where $A_{\tau}$ is the row-normalized adjacency matrix for edge type $\tau$ (see edge types in Table 1).

Apart from SimRank, extensions of PageRank are the main methods for computing the similarity of nodes in graphs in NLP (e.g., Hughes and Ramage (2007), Agirre et al. (2009) and other papers discussed in related work). Generally, these methods compute the Personalized PageRank for each node (see Eq. 1). When the computation has converged, the similarity of two nodes is given by the cosine similarity of the Personalized PageRank vectors. We implemented this method for our experiments and call it PPR+cos.

### 6.2 Synonym Extraction

We use TS68, a test set of 68 synonym pairs published by Minkov and Cohen (2012) for evaluation. This gold standard lists a single word as the correct synonym even if there are several equally acceptable near-synonyms (see Table 3 for examples). We call this the one-synonym evaluation. Three native English speakers were asked to mark synonyms, that were proposed by a baseline or by CoSimRank, i.e. ranked in the top 10. If all three of them agreed on one word as being a synonym in at least one meaning, we added this as a correct answer to the test set. We call this the “extended” evaluation (see Table 2).

Synonym extraction is run on the English graph. To calculate PPR+cos, we computed $20$ iterations with a decay factor of $0.8$ and used the cosine similarity with the 2-norm in the denominator to compare two vectors. For the other three methods, we also used a decay factor of $0.8$ and computed $5$ iterations. Recall that CoSimRank uses the simple inner product $\langle\cdot,\cdot\rangle$ to compare vectors.

 one-synonym PPR+cos P@1 P@10 MRR 20.6% 52.9% 0.32 25.0% 61.8% 0.37 25.0% 61.8% 0.37 23.5% 63.2% 0.37 32.6% 73.5% 0.48 45.6% 83.8% 0.59 45.6% 83.8% 0.59 44.1% 83.8% 0.59
Table 2: Results for synonym extraction on TS68. Best result in each column in bold.

Our evaluation measures are proportion of words correctly translated by word in the top position (P@1), proportion of words correctly translated by a word in one of the top 10 positions (P@10) and Mean Reciprocal Rank (MRR). CoSimRank’s MRR scores of 0.37 (one-synonym) and 0.59 (extended) are the same or better than all baselines (see Table 2). CoSimRank and SimRank have the same P@1 and P@10 accuracy (although they differed on some decisions). CoSimRank is better than PPR+cos on both evaluations, but as this test set is very small, the results are not significant. Table 3 shows a sample of synonyms proposed by CoSimRank.

Minkov and Cohen (2012) tested cosine and random-walk measures on grammatical relationships (similar to our setup) as well as on cooccurrence statistics. The MRR scores for these methods range from 0.29 to 0.59. (MRR is equivalent to MAP as reported by Minkov and Cohen (2012) when there is only one correct answer.) Their best number (0.59) is better than our one-synonym result; however, they performed manual postprocessing of results – e.g., discarding words that are morphologically or semantically related to other words in the list – so our fully automatic results cannot be directly compared.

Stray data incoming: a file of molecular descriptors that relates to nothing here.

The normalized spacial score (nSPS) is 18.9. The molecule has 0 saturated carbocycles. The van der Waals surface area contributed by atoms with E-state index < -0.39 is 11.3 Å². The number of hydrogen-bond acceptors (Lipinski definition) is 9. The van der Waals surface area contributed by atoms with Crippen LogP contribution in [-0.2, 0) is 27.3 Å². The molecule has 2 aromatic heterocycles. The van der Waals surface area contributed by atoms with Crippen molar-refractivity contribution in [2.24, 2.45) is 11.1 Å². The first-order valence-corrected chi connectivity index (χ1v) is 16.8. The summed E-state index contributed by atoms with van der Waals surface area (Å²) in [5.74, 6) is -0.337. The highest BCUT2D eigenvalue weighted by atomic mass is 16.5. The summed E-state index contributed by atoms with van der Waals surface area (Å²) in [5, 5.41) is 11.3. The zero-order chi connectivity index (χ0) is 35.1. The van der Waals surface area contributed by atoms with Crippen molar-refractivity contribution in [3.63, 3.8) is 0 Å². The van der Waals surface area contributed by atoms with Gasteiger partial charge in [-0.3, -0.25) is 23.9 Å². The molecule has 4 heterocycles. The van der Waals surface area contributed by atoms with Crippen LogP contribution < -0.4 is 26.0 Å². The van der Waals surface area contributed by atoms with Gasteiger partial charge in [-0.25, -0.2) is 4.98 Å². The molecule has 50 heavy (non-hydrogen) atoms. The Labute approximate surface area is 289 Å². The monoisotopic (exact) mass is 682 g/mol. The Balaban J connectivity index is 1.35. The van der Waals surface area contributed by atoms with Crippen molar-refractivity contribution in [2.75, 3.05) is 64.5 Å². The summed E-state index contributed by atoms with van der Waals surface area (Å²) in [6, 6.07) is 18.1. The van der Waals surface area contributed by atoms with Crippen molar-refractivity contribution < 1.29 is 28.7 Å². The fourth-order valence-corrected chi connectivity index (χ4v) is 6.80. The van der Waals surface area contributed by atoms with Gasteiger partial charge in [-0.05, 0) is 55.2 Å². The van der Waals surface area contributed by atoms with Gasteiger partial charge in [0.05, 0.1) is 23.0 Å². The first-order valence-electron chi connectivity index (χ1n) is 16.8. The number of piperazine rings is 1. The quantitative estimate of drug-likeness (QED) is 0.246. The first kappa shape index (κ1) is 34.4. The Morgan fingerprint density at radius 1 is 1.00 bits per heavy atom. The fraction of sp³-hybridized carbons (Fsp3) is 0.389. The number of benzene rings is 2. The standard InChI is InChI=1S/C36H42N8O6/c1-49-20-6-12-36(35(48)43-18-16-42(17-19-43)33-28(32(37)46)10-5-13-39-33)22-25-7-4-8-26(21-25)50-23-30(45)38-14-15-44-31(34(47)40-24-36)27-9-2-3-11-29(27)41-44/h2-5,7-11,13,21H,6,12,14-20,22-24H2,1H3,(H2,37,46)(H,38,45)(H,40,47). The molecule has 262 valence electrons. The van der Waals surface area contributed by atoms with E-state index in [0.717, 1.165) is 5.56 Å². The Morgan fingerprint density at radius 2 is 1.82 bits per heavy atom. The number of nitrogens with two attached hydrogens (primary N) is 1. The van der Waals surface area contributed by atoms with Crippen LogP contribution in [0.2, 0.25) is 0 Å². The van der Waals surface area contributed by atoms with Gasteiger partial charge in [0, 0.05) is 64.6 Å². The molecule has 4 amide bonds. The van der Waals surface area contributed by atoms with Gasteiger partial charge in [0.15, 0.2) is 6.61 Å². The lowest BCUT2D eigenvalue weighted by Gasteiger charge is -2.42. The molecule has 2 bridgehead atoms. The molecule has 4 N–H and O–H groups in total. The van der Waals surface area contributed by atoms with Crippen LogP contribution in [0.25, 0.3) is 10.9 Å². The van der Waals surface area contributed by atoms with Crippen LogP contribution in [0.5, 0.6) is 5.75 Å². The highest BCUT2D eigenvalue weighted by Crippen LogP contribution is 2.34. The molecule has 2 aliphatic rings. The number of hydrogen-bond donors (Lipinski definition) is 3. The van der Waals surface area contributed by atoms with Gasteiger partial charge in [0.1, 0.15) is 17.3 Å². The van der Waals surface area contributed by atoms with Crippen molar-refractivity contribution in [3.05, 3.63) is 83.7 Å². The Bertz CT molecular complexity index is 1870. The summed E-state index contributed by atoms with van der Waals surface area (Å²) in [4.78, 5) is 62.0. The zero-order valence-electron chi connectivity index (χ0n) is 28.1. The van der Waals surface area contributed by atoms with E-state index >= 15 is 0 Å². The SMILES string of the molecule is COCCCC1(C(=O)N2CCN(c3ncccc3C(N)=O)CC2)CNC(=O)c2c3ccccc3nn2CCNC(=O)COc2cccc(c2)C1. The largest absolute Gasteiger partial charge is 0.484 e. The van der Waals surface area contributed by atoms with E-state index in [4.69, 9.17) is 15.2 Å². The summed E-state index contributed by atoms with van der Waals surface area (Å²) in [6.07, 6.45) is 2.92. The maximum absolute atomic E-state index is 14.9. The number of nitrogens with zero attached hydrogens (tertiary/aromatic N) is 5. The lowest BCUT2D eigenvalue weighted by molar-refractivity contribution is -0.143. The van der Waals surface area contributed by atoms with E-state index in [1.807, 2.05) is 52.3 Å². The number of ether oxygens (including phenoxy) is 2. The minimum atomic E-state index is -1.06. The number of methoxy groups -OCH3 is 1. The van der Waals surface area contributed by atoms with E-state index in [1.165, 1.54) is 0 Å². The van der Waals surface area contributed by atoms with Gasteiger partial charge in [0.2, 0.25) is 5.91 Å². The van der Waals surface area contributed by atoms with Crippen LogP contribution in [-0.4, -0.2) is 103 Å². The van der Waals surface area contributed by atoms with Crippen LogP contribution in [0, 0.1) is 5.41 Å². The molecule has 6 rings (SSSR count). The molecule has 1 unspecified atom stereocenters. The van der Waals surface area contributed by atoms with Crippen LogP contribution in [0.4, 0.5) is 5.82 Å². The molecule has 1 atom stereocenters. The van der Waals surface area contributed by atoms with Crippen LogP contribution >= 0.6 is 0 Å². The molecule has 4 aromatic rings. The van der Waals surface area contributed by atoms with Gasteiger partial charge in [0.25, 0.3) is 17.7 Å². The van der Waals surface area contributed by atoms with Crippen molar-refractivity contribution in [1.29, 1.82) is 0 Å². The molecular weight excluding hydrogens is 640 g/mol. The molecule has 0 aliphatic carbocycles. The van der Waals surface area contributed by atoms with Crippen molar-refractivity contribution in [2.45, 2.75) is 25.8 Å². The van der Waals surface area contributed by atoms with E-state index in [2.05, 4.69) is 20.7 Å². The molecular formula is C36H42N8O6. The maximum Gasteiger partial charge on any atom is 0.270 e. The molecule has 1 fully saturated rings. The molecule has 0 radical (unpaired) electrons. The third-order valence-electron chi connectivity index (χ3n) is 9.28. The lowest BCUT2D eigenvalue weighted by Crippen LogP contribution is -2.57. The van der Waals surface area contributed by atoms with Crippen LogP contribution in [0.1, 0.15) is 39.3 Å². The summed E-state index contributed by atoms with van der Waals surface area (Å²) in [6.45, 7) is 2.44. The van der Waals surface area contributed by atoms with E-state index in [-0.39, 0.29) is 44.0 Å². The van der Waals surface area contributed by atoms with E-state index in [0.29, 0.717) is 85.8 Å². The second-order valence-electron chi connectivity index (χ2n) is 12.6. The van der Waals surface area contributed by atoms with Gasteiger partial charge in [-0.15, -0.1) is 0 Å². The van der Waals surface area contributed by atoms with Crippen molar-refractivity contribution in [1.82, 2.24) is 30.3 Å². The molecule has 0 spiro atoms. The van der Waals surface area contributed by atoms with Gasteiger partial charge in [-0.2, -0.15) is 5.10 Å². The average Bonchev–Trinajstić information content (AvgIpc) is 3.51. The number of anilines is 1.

keyword expected extracted
movie film film
modern contemporary contemporary
demonstrate protest show
attractive appealing beautiful
economic profitable financial
close shut open
Table 3: Examples for extracted synonyms. Correct synonyms according to extended evaluation in bold.

### 6.3 Lexicon Extraction

We evaluate lexicon extraction on TS1000, a test set of 1000 items, [17] each consisting of an English word and its German translations. For lexicon extraction, we use the same parameters as in the synonym extraction task for all four similarity measures. We use a seed dictionary of 12,630 word pairs to establish node-node correspondences between the two graphs. We remove a search keyword from the seed dictionary before calculating similarities for it, something that the architecture of CoSimRank makes easy because we can use a different seed dictionary $S^{(0)}$ for every keyword.

Both CoSimRank methods outperform SimRank significantly (see Table 4). The difference between CoSimRank with and without typed edges is not significant. (This observation was also made for SimRank on a smaller graph and test set [17].)

PPR+cos’s performance at $14.8\%$ correct translations is much lower than SimRank and CoSimRank. The disadvantage of this similarity measure is significant and even more visible on bilingual lexicon extraction than on synonym extraction (see Table 2). The reason might be that we are not comparing the whole PPR vector anymore, but only entries which occur in the seed dictionary (see Eq. 9). As the seed dictionary contains 12,630 word pairs, this means that only every fourth entry of the PPR vector (the German graph has 47,439 nodes) is used for similarity calculation. This is also true for CoSimRank, but it seems that CoSimRank is more stable because we compare more than one vector.22significantly worse than CoSimRank ($\alpha=0.05$, one-tailed Z-Test)

 PPR+cos P@1 P@10 14.8%${}^{\dagger}$ 45.7%${}^{\dagger}$ 48.0%${}^{\dagger}$ 76.0%${}^{\dagger}$ 61.1% 84.0% 61.4% 83.9%
Table 4: Results for bilingual lexicon extraction (TS1000 EN $\rightarrow$ DE). Best result in each column in bold.

We also experimented with the method of Fogaras and Rácz (2005). We tried a number of different ways of modifying it for weighted graphs: (i) running the random walks with the weighted adjacency matrix as Markov matrix, (ii) storing the weight (product of each edge weight) of a random walk and using it as a factor if two walks meet and (iii) a combination of both. We needed about 10,000 random walks in all three conditions. As a result, the computational time was approximately 30 minutes per test word, so this method is even slower than SimRank for our application. The accuracies P@1 and P@10 were worse in all experiments than those of CoSimRank.

### 6.4 Run time performance